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Caterpillar ACERT Engines Gaining Acceptance: Says Company

LOUISVILLE, Ky. - Cat officials trumpeted acceptance of their ACERT engines at the Mid-America Trucking Show.

'ACERTIVE' TECHNOLOGY': Cat trumps ACERT technology at Mid-America
'ACERTIVE' TECHNOLOGY': Cat trumps ACERT technology at Mid-America

LOUISVILLE, Ky. – Cat officials trumpeted acceptance of their ACERT engines at the Mid-America Trucking Show.

Since Caterpillar started producing its full line of Environmental Protection Agency (EPA) certified and compliant engines late in 2003, demand for engines equipped with ACERT has continued to grow, said Steve Brown, director of marketing for Caterpillar’s On-Highway Engines. He added more than 50,000 ACERT engines have been shipped since production began in 2003.

All five models-C7, C9, C11, C13 and C15-have been in full production since 2003.

“Based on customer reports, engines with ACERT are delivering the same reliability and durability that Cat engines provided prior to October 2002,” said Brown. “We’ve been telling fleets to buy a few engines with ACERT Technology, put them to the test, compare them to engines already in their fleets and evaluate the results. We knew going in that fleets would find our new engines to be a better value; and, sure enough, that’s what they’re telling us. Test fleets put more than 23 million miles on these engines in our field evaluation tests prior to production in October of last year. The reliability is there.”

Cat’s “buy and try” philosophy is working, Brown said, adding fleets are making repeat purchases in significant numbers.

“In fact, 15 of the 25 largest fleets have put engines equipped with ACERT technology on the road,” Brown said.

“This is the best new engine product introduction we’ve ever had-we’re shipping more than four times as many engines weekly as our nearest competitor to meet the demand.”

Brown cited industry sales figures that put Caterpillar at nearly 35 per cent of the heavy-duty industry.

He attributed the success to Cat’s track record for reliability. Fuel economy of the new Cat engines also is strong, according to Brown. “Many customers are telling us that not only has fuel economy proven to be three to five per cent better than competitive products, engines with ACERT technology also are achieving fuel economy comparable to pre-October ’02 Cat engines,” he said.

New engine ratings for

on-highway market

Cat also introduced several new engines ratings at the Mid-America Trucking Show.

Among them was the “King of the Hill” 625 horsepower C15, to be available as of fall 2004.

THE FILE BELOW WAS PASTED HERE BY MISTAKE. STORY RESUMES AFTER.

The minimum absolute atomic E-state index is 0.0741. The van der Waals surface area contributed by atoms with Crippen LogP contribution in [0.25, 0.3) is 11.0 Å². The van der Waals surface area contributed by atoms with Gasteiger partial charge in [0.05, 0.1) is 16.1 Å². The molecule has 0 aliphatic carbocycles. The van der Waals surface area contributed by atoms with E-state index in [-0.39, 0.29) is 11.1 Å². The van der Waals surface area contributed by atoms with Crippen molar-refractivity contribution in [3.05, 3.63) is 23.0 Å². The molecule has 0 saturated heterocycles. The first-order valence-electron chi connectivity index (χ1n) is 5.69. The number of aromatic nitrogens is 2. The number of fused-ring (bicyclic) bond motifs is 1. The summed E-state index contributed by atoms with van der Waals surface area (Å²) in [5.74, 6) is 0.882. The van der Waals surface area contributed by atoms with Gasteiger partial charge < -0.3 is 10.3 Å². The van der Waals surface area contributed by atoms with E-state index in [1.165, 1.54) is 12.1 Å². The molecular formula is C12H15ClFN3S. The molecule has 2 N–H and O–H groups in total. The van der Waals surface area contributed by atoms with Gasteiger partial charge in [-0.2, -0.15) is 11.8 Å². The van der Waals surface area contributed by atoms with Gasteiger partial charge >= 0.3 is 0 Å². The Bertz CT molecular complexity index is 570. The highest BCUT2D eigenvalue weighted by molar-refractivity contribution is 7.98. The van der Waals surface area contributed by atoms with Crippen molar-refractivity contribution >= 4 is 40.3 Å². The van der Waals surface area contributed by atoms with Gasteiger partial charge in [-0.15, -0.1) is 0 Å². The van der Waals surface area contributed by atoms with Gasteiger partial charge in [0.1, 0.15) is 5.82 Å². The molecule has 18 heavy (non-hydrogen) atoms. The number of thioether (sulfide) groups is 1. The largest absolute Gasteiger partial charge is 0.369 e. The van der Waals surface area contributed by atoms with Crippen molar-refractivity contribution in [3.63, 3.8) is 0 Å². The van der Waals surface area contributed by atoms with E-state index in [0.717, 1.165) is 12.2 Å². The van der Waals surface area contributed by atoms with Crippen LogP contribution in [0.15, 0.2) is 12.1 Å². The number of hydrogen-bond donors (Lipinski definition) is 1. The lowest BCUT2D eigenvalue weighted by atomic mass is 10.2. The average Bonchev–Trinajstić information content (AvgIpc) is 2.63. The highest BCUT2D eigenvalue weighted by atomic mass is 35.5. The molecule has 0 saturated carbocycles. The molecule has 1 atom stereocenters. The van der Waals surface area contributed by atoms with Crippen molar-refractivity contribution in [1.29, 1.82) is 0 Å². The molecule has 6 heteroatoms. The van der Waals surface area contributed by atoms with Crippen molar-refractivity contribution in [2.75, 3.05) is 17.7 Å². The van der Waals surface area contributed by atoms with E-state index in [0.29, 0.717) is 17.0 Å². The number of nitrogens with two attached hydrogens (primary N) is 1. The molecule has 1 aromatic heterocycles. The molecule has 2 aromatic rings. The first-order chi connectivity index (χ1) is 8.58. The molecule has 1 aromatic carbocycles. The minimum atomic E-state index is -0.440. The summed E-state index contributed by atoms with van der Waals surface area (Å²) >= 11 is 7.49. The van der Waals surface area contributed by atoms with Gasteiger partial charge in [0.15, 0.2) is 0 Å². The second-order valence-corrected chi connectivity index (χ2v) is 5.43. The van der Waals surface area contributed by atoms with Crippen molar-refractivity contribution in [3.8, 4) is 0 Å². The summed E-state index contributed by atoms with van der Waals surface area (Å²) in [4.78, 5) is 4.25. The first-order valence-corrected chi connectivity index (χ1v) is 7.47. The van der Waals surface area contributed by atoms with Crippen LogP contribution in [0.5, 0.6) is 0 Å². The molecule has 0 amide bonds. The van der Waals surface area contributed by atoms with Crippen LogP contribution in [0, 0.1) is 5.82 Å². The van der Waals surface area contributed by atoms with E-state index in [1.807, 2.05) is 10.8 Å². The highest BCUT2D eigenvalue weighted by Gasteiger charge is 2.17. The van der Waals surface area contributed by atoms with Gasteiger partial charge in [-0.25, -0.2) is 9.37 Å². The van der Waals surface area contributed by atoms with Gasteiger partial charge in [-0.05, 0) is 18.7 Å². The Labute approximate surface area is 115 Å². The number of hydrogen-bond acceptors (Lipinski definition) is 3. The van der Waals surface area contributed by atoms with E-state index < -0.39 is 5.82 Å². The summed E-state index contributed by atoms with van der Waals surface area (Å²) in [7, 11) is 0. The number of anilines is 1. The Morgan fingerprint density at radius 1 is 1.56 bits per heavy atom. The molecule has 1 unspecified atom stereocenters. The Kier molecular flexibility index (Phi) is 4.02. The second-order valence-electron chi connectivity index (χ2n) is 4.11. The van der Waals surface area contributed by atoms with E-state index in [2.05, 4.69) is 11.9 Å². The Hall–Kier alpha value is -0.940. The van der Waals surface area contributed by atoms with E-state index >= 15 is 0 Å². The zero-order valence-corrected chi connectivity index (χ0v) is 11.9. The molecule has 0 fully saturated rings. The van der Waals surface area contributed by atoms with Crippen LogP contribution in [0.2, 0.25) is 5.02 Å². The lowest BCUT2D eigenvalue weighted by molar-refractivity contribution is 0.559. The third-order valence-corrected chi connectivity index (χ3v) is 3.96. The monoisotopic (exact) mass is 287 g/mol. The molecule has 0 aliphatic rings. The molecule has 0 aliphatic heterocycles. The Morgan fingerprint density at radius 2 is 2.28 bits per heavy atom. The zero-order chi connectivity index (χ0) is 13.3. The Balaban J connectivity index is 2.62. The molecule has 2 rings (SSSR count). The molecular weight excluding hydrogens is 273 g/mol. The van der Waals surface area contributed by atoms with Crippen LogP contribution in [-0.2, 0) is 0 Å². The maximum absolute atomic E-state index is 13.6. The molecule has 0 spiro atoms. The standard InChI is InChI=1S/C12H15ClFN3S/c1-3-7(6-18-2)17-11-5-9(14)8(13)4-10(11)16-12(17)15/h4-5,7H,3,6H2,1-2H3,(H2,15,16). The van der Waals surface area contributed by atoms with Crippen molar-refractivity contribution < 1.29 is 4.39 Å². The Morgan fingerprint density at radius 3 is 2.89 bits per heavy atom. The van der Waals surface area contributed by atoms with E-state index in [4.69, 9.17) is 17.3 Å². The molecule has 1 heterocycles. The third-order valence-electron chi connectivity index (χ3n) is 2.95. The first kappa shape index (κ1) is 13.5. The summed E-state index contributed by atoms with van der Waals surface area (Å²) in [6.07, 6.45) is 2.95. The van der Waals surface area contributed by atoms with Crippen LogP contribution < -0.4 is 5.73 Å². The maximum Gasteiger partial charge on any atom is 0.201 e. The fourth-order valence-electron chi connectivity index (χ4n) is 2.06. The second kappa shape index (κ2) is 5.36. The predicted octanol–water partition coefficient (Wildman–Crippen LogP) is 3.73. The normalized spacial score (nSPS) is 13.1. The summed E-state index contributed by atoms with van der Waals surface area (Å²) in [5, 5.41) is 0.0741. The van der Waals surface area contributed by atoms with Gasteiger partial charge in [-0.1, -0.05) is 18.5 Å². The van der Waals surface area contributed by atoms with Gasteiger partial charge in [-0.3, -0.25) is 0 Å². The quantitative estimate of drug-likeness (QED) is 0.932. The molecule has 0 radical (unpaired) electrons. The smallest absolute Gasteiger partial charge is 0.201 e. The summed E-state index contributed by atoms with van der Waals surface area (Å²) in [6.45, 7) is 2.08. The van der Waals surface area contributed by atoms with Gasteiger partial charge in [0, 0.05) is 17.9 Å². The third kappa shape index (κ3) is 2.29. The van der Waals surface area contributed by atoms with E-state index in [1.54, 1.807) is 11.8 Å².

Caterpillar will also offer the C15 in a 600 horsepower rating. These C15 ratings will complement the entire Cat engine line of the C7, C9, C11 and C13-all equipped with ACERT technology. Several new ratings will be introduced for the C11 and C13 at the same time.

“Caterpillar already provides the most complete line of engines certified and compliant to EPA 2004 standards on the market today-the King of the Hill C15 and new ratings for the C11 and C13 further expand the range of high performance options for our customers, while still providing outstanding fuel economy,” said Brown.

The C15 will have 2,050 lb-ft of torque at 1,200 rpm and constant torque to 1,700 rpm, of interest particularly for owner/operators and heavy haulers working in extreme heavy-duty applications. Maximum horsepower of 625 is developed at 1,800 rpm, with 595 horsepower at 2,100 rpm. This rating has 38 per cent torque rise.

The King of the Hill C15 is built on a Cat engine platform with the same bore and stroke as the 550 hp C15. But the C15 has higher flow series turbochargers, a unique camshaft and the next generation Caterpillar electronic control module (ECM). This controller is four times faster than the former C15 ECM, with twice the memory.

Two engine retarders are available options for the King of the Hill C15, the Caterpillar compression brake and the Caterpillar BrakeSaver hydraulic retarder. The Cat compression brake provides 600 retarding horsepower, while BrakeSaver delivers 260 horsepower engine braking. For maximum retarding capability, these two retarders can be combined to provide up to 725 retarding horsepower, the maximum allowed by most driveline manufacturers.

Caterpillar also introduced a 600 hp C15 with 1,850 lb-ft of torque, as an option for the heavy hauler and owner/operator who want high horsepower with a lower cost driveline. This rating is also suited for recreational vehicles, emergency vehicles and fire trucks.